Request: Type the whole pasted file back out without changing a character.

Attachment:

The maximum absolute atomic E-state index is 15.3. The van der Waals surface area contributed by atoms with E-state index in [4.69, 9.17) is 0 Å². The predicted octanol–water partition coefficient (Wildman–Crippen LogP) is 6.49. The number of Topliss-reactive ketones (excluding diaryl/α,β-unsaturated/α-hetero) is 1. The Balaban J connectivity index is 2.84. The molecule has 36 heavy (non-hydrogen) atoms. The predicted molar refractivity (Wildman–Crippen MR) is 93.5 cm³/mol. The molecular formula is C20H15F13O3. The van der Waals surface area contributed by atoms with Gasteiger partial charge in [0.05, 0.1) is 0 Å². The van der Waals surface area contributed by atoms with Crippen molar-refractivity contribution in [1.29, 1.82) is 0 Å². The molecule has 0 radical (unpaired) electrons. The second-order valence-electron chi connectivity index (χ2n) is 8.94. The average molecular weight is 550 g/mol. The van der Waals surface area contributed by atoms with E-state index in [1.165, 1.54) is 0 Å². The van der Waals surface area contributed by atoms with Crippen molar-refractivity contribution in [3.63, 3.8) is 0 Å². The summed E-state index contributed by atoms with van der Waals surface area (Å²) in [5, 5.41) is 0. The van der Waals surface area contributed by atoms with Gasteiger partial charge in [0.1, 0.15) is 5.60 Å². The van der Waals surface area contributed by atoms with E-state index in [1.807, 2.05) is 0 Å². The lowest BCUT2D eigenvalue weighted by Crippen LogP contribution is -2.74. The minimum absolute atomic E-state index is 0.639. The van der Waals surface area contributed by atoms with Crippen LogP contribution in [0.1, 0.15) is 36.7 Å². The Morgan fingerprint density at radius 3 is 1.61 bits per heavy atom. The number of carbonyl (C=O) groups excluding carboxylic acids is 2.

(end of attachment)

The maximum absolute atomic E-state index is 15.3. The van der Waals surface area contributed by atoms with E-state index in [4.69, 9.17) is 0 Å². The predicted octanol–water partition coefficient (Wildman–Crippen LogP) is 6.49. The number of Topliss-reactive ketones (excluding diaryl/α,β-unsaturated/α-hetero) is 1. The Balaban J connectivity index is 2.84. The molecule has 36 heavy (non-hydrogen) atoms. The predicted molar refractivity (Wildman–Crippen MR) is 93.5 cm³/mol. The molecular formula is C20H15F13O3. The van der Waals surface area contributed by atoms with Gasteiger partial charge in [0.05, 0.1) is 0 Å². The van der Waals surface area contributed by atoms with Crippen molar-refractivity contribution in [1.29, 1.82) is 0 Å². The molecule has 0 radical (unpaired) electrons. The second-order valence-electron chi connectivity index (χ2n) is 8.94. The average molecular weight is 550 g/mol. The van der Waals surface area contributed by atoms with E-state index in [1.165, 1.54) is 0 Å². The van der Waals surface area contributed by atoms with Crippen molar-refractivity contribution in [3.63, 3.8) is 0 Å². The summed E-state index contributed by atoms with van der Waals surface area (Å²) in [5, 5.41) is 0. The van der Waals surface area contributed by atoms with Gasteiger partial charge in [0.1, 0.15) is 5.60 Å². The van der Waals surface area contributed by atoms with E-state index in [1.807, 2.05) is 0 Å². The lowest BCUT2D eigenvalue weighted by Crippen LogP contribution is -2.74. The minimum absolute atomic E-state index is 0.639. The van der Waals surface area contributed by atoms with Crippen LogP contribution in [0.1, 0.15) is 36.7 Å². The Morgan fingerprint density at radius 3 is 1.61 bits per heavy atom. The number of carbonyl (C=O) groups excluding carboxylic acids is 2.